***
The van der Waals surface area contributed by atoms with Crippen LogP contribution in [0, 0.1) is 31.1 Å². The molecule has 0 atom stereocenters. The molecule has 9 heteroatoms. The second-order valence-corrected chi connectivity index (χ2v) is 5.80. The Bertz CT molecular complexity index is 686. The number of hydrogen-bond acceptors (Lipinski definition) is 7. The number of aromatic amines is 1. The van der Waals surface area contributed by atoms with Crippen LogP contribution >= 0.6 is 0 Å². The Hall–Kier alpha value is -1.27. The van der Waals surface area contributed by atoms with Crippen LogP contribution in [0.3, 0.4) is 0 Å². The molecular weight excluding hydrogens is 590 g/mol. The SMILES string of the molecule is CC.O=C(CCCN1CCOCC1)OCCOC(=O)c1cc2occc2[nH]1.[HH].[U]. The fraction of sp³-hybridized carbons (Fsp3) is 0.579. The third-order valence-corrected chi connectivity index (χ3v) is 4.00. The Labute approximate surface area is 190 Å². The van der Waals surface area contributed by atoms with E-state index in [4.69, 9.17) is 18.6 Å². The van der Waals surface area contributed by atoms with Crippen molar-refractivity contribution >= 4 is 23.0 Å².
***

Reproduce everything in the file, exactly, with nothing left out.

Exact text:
The van der Waals surface area contributed by atoms with Crippen LogP contribution in [0, 0.1) is 31.1 Å². The molecule has 0 atom stereocenters. The molecule has 9 heteroatoms. The second-order valence-corrected chi connectivity index (χ2v) is 5.80. The Bertz CT molecular complexity index is 686. The number of hydrogen-bond acceptors (Lipinski definition) is 7. The number of aromatic amines is 1. The van der Waals surface area contributed by atoms with Crippen LogP contribution >= 0.6 is 0 Å². The Hall–Kier alpha value is -1.27. The van der Waals surface area contributed by atoms with Crippen LogP contribution in [0.3, 0.4) is 0 Å². The molecular weight excluding hydrogens is 590 g/mol. The SMILES string of the molecule is CC.O=C(CCCN1CCOCC1)OCCOC(=O)c1cc2occc2[nH]1.[HH].[U]. The fraction of sp³-hybridized carbons (Fsp3) is 0.579. The third-order valence-corrected chi connectivity index (χ3v) is 4.00. The Labute approximate surface area is 190 Å². The van der Waals surface area contributed by atoms with E-state index in [4.69, 9.17) is 18.6 Å². The van der Waals surface area contributed by atoms with Crippen molar-refractivity contribution >= 4 is 23.0 Å².